In forestry, alien tree species are planted to maximize yield from a stand by increasing productivity and decreasing environmental risks. In Eastern Europe, lodgepole pine (Pinus contorta var. latifolia) might be used as a source of biomass and industrial wood; however, before any recommendations are given, possible gains of the novel species should be scrupulously evaluated. In this study, we compared volume and proportion of knotty stemwood (VKN) of native Scots pine (Pinus sylvestris) from first generation seed orchards and provenances of alien lodgepole pine [Fort Nelson (58°38′ N, 122°41′ W) and Summit Lake (54°24› N, 122°37› W)] at the age of 27 years growing in central Latvia. We also assessed the relationships between VKN and several morphometric parameters.
Stem diameter of both species was similar; however, Summit Lake provenance of lodgepole pine exceeded Scots pine in height, while Fort Nelson provenance was lower than Scots pine. Although Scots pine produced nearly two times less whorls than lodgepole pine, volume of knotless stemwood did not differ significantly between the species; though it was higher for Summit Lake provenance of lodgepole pine compared to Scots pine. In contrast, the proportion of VKN differed significantly between both the species and the provenances. Scots pine showed the lowest proportion of VKN (~ 9%) and Fort Nelson provenances of lodgepole pine showed the highest proportion of VKN (~ 14%). Thus, Summit Lake appears more suitable for the production of industrial wood amongst the provenances of lodgepole pine; nevertheless, higher quantity of leftover material is expected. Some morphometric parameters correlated with VKN and the proportion of VKN, but these relationships differed between species and provenances. The total cross-section of branches was the best predictors of VKN for Scots pine and Fort Nelson provenance of lodgepole pine, while stem diameter showed the strongest correlation for Summit Lake provenance. Number of whorls and mean diameter of living branches were the best predictors of the proportion of VKN for lodgepole pine and Scots pine, respectively. Accordingly, morphometric parameters might be useful for the selection of the best trees of lodgepole pine.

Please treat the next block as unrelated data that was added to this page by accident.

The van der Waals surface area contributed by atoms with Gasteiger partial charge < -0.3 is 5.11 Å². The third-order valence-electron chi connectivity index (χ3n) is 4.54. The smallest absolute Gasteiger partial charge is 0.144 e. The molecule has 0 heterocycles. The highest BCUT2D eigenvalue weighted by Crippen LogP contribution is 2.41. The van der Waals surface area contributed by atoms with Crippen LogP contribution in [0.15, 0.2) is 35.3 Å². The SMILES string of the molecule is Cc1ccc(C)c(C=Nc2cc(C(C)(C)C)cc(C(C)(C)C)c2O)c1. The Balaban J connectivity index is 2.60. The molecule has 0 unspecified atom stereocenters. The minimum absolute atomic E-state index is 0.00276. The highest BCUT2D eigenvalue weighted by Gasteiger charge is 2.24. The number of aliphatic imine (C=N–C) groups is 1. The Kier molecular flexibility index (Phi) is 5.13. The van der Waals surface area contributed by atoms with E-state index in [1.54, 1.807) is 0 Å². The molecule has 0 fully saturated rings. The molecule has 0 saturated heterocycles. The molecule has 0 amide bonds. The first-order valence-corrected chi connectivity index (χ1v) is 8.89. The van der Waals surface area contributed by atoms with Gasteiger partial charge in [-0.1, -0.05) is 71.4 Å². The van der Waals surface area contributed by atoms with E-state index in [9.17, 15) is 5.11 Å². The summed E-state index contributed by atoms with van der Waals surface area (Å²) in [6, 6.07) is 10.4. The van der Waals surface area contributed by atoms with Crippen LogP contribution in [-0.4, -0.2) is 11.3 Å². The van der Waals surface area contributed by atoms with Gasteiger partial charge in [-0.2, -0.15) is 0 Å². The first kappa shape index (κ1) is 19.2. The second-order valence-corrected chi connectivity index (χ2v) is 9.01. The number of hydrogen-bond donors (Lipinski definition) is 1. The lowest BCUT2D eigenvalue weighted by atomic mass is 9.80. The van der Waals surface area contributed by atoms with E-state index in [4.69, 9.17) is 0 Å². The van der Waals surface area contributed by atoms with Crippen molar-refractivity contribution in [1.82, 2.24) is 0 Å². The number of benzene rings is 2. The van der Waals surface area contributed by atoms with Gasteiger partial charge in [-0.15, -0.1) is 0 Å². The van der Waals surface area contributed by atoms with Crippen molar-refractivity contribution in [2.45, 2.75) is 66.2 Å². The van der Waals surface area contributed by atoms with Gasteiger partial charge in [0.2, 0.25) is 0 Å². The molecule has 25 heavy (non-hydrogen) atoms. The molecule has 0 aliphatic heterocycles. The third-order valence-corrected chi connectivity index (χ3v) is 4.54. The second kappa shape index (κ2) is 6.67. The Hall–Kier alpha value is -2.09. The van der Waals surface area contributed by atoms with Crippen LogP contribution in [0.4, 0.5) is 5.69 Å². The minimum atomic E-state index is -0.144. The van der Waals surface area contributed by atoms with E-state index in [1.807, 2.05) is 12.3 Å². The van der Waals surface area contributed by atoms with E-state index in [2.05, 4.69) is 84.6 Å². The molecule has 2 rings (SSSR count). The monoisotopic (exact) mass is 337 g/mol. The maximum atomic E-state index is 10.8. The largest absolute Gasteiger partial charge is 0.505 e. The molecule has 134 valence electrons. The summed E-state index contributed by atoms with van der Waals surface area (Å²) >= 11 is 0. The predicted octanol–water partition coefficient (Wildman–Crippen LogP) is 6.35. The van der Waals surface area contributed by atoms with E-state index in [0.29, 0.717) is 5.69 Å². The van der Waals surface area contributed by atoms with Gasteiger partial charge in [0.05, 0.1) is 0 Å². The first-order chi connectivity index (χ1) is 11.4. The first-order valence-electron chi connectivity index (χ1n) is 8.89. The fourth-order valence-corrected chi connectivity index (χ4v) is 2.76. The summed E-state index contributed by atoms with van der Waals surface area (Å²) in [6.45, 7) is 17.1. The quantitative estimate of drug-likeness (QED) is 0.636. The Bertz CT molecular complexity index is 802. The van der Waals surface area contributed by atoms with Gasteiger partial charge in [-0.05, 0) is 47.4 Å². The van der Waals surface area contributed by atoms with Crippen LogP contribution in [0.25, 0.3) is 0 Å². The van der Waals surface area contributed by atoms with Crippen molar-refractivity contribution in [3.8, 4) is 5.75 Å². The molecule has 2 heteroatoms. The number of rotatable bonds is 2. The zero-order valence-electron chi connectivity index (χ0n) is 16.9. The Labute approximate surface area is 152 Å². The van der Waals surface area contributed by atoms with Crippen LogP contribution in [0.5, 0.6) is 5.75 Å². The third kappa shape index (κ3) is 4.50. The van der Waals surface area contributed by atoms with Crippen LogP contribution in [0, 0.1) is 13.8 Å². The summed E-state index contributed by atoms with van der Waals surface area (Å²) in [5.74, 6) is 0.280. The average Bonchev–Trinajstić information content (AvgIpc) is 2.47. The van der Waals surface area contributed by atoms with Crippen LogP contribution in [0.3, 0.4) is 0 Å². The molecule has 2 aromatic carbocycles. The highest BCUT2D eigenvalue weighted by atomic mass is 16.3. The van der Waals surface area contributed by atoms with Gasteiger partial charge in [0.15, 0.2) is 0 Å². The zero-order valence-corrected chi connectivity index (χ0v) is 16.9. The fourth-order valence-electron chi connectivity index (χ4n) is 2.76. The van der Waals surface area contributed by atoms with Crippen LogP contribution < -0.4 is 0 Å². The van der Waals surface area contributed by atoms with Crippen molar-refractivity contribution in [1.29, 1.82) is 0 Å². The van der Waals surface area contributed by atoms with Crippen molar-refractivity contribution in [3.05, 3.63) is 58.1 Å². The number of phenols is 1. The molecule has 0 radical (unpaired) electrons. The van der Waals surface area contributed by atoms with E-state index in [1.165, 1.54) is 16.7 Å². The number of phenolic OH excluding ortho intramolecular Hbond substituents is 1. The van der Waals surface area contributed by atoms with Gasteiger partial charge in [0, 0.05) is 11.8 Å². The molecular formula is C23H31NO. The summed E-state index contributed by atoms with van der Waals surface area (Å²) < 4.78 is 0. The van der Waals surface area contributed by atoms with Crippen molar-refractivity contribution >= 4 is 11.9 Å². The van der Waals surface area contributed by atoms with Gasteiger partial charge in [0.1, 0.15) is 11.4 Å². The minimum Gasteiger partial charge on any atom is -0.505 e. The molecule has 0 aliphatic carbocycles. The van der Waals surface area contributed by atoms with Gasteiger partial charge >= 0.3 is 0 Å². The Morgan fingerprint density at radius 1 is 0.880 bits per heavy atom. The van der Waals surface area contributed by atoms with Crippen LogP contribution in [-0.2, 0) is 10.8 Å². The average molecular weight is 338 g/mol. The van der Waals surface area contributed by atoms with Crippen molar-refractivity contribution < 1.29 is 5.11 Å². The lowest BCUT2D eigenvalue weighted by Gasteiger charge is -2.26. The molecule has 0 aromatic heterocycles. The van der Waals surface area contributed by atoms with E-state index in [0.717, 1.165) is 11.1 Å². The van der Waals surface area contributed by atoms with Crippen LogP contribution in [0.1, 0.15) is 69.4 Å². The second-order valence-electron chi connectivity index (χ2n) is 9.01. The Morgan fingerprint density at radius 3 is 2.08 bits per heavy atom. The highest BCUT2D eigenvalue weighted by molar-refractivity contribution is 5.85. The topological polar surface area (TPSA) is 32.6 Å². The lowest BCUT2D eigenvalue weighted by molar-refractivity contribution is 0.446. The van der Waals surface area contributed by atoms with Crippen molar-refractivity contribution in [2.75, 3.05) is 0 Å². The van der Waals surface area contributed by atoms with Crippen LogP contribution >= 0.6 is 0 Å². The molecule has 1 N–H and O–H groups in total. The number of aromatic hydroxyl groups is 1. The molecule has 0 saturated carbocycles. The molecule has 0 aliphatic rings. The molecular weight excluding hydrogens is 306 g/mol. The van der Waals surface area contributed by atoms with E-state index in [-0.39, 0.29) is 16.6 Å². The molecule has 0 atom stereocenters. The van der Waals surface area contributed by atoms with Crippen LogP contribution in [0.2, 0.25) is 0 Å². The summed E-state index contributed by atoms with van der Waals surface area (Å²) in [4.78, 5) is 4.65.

|Source||Folia Forestalia Polonica, Series A – Forestry|
|Type of article
||Proportion of knotty wood in stems of 28-year old lodgepole and Scots pine in experimental plantation in Zvirgzde, Latvia|
|Publisher||The Committee on Forestry Sciences and Wood Technology of the Polish Academy of Sciences and the Forest Research Institute in Sekocin Stary|